Govt. cracks down on counterfeit cash

By Sarafina Sanerivi ,

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C.B.S. Manager Legal: Gafatasi Patu.

C.B.S. Manager Legal: Gafatasi Patu.

The government has declared war on counterfeit money in a bid to track down criminals responsible for it. 

And leading the charge is the Manager of the Legal and Finance Unit of the Central Bank of Samoa (C.B.S), Gafatasi Patu.

The good news is that according to Mr. Patu, since a publicity campaign was launched a few months back, they have noticed a considerable drop in the number of fake cash circulating.

 

“Some have been convicted for this offence of producing counterfeit money,” Mr. Patu said.

“The Central Bank has been working collaboratively with the Ministry of Police to conduct awareness programmes on national radio such as 2AP, Talofa FM and well as newspapers to convey our message of deterring people from committing counterfeit offences.

“The Central Bank have also produced an advertisement on national television regarding counterfeit money and how to detect it.”

Mr. Patu added that the Central Bank of Samoa has carried out a number of investigations with the assistance of the Police and the National Prosecution Office which have resulted in apprehending the culprits.

 “The maximum penalty for committing a counterfeit money offence is 14 (fourteen) years imprisonment.  We will continue our efforts to clamp down on these illegal practices and activities.”

The circulation of counterfeit money in Samoa is not a new issue, said Mr. Patu.  

“We’ve always had the issue of counterfeit notes being reported,” he said.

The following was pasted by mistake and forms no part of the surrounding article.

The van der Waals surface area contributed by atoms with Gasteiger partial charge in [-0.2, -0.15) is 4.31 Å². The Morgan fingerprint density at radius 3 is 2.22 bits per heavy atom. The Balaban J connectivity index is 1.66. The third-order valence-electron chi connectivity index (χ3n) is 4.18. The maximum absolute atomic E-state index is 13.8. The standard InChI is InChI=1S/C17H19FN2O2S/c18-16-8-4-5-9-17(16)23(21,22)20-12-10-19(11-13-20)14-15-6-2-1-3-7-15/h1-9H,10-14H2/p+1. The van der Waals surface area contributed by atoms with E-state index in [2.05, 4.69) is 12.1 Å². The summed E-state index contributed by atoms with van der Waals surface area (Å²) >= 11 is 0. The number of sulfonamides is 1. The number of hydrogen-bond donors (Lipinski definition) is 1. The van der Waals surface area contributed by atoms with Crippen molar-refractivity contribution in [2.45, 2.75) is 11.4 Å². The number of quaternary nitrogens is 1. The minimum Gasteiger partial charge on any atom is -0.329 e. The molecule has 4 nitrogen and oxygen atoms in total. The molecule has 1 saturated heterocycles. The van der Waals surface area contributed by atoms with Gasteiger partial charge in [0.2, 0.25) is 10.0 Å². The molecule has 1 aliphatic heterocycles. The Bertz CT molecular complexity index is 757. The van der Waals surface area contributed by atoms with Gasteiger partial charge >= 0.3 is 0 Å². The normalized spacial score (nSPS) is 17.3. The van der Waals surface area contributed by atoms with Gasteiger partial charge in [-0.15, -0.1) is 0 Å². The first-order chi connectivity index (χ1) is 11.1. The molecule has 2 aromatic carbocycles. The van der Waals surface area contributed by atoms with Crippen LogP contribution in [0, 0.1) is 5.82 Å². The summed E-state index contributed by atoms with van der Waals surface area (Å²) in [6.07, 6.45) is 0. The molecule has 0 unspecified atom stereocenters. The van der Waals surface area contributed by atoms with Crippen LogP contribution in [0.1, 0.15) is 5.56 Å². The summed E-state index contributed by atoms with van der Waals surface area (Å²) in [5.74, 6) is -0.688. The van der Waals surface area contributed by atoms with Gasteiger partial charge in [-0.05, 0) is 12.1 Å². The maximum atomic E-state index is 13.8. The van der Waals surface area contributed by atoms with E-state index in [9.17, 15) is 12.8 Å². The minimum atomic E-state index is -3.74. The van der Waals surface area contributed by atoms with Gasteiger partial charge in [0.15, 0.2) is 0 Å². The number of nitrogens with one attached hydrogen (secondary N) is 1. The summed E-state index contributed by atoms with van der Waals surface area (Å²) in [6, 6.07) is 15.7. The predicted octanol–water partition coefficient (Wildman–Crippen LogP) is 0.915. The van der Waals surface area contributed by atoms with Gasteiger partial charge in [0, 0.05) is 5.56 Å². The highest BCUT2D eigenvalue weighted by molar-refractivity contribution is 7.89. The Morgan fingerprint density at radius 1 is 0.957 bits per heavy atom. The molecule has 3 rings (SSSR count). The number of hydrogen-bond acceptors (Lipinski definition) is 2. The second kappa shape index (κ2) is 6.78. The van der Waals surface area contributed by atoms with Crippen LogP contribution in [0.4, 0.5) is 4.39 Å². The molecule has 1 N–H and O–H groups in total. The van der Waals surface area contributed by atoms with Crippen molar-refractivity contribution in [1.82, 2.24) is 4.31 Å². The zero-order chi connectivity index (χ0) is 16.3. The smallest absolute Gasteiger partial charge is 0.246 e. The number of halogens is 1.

However, the increase in the trend of the circulation of fake money was seen at the beginning of March, and the C.B.S in collaboration with the Ministry of Police have been working to put a stop to the matter. 

Counterfeit crimes are not  easy crimes to identify in terms of apprehending the perpetrators, Mr. Patu added.

However, he is confident they will find a way to put a stop to it. 

“There may be a hundred ways to counterfeit, but there are a hundred and one ways to catch them and bring them to justice.” 

Producing counterfeits and presenting it to the public is illegal, he reminded.

“The penalty upon conviction is a fine not exceeding 1,000 penalty units or a maximum of 14 years imprisonment, or both.  1 penalty unit is equivalent to $100. 

“For the purpose of clarification, if you have assisted in any way in producing counterfeits and presenting it to the public and doing shopping with it, you are still liable to a maximum penalty of 14 years imprisonment.  If there is found that you had some form of connection with the offending, you will be captured under this provision.” 

How can the public differentiate a fake note from the original one? 

Here’s what Gafatasi said: 

1. Texture – the feel of a real note is very different from a counterfeit.  Real notes use that real currency paper and has that special feel.  

Counterfeiters use A4 paper which is pretty rough and rugged.  Just by touching and feeling it can give a counterfeit away; 

2. Plastic Window in $100 and $50 tala notes – there is a plastic window on the side of these notes, it is see through.  Counterfeiters can’t duplicate this because they use only A4 paper, they can’t inject the plastic part in it.  So make sure to look out for this plastic window. 

3. Vertical thread on the side of $20, $10 and $5 notes – there is a special thread that looks like ‘foil’ that runs vertically on the side of these denominations.  In this thread are the initials ‘CBS’.   

You can easily tell it’s a counterfeit if this is not a foil.  If it’s foil, then that’s genuine.   

“There are a lot of ways and characteristics to look out for, but these are the basic ones that you can apply every now and then in checking your money.” 

The Public is hereby advice to inform the Central Bank of Samoa if they ever come across a counterfeit for investigation. 

“Please note that the counterfeit money has no value and should not be used for shopping or accepted in any form of trade.  Once a counterfeit is identified, please report it to C.B.S. 

© Samoa Observer 2016

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